The material controller scripting language
The Material Controller Scripting Language (MCSL) is a simple language that lets you perform basic mathematical expressions evaluation and conditional and direct assignations. The language is made of global variables, numerical constants and operations.
A program is a list of expressions each one separated from the previous by a ';' character.
An expression is always made of 'variable = expression body'.
The language is not case sensitive. A variable can be of any of the following types: scalar (floating point value), fourdimension vector or pointer.
A material controller is made of explicit properties (RED::IMaterialControllerProperty), each one with its own script, and an implicit execution context. The execution context lists all the global variables that can be used in a script running in that context. By default, some constant variables are accessible to every execution context and are detailed later in this document. Each time you add a property to a material controller, a variable with the same name and type as the property is created and added to the controller execution context. Later, when you modify a material controller property value, the value of the associated variable is modified accordingly and the property script is executed. The purpose of this language is to let you access shader configurations and values modifying them accordingly to the user input.
The Writing material controller properties tutorial describes how to create material properties and write corresponding script.
Variables
The syntax of variable name is the following: name(filter)(.fieldSelector);
where name can refer to:
 Material controller properties
 Language keywords (global constants, references)
 Material shaders or material shader parameters
Example:
assume that we have a controller to a material having several shaders using multiple scalar parameters called 'myParameter'. By executing the script
myParameter = 0.5
All the occurrences of shader parameters having the name 'myParameter' will be assigned the 0.5 value. Let one of the material shaders be called 'myShader'. We can limit the effect of the previous script to that shader only by entering
myShader.myParameter = 0.5
In that case, '.myParameter' acts as a field selector for 'myShader'. An optional filter can be given prefixed by the pipe ('') character. It can only be applied to a variable whose the name references a shader. If supplied, it must references a valid target for that shader.
myShader156.myParameter = 0.5
Now modifies the shader parameter called 'myParameter' of the shader 'myShader' for the shader targets combination 156 only.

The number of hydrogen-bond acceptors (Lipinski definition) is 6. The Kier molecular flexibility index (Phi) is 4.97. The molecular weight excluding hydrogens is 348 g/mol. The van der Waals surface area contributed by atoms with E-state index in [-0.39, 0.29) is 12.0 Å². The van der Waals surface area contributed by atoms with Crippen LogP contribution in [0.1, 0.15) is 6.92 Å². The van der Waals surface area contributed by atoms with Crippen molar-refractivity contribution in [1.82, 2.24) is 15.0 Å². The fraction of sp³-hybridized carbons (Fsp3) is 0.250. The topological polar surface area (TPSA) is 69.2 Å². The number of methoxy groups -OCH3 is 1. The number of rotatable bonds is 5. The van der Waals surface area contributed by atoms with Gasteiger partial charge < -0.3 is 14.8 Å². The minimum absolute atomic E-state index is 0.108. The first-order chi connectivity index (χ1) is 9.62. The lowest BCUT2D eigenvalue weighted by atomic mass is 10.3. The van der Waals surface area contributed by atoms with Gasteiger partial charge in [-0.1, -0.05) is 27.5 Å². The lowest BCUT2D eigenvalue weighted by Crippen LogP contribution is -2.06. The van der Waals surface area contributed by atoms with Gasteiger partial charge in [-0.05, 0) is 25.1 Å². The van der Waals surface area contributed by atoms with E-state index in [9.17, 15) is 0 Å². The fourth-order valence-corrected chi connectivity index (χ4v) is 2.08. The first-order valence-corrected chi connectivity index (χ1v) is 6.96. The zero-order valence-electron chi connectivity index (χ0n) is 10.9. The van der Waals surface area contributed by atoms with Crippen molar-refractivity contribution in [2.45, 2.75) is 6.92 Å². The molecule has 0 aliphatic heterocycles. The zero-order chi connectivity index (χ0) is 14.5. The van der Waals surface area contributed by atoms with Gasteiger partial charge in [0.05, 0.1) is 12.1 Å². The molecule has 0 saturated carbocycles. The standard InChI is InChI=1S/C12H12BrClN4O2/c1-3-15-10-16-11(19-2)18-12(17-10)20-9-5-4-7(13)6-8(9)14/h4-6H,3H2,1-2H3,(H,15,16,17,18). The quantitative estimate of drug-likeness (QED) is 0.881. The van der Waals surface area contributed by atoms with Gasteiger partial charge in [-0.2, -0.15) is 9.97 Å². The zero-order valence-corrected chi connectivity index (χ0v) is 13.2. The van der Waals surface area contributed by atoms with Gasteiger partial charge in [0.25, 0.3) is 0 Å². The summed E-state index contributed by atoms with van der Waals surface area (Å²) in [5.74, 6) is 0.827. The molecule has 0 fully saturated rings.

The optional field selector can also be used to select a single component of a vector or color value. Use '.x', '.y', '.z' or '.w' to select one of the four dimension of a vector4 variable. In the same way, use '.r', '.g', '.b' or '.a' to select one of the four component of a RGBA color.
4x4 matrices can also be modified using one of the following selectors:
 transx, transy, transz (for translation vector),
 scalex, scaley, scalez (for scaling vector),
 rotx, roty, rotz (for rotation angle around x, y or z in radians).
Other selectors exist for the special case of accessing shader render codes (see From geometry data to rendering programs). They are:
rcVertexChannel
rcUserChannel#0
rcUserChannel#1
rcUserChannel#2
rcUserChannel#3
rcUserChannel#4
rcNormalChannel
rcColorChannel
rcTexChannel#0
rcTexChannel#1
rcTexChannel#2
rcTexChannel#3
rcTexChannel#4
rcTexChannel#5
rcTexChannel#6
rcTexChannel#7
Each one gives access to a specific binding inside a render code.
An additional field selector is provided to access the local binding of the render codes. It is written 'rcLocal' where index is the index of the render code local binding.
Last but not least, keywords exist to directly access state shader fields. At the moment only the 'transparColor' field selector is available to read and/or write to a state shader transparency color.
Note:
Warning: material controller property names can have spaces (ex: 'Diffuse texture'). In that case, you should insert double quote characters at the beginning and at the end of the variable name in the script:
myShader.diffuse = 'Diffuse texture'
Handling mismatching types in assignment
It can arise that mismatching types are used during variable assignment. In order to add flexibility to the MCSL, some special cases are implicitly handled using the following rules: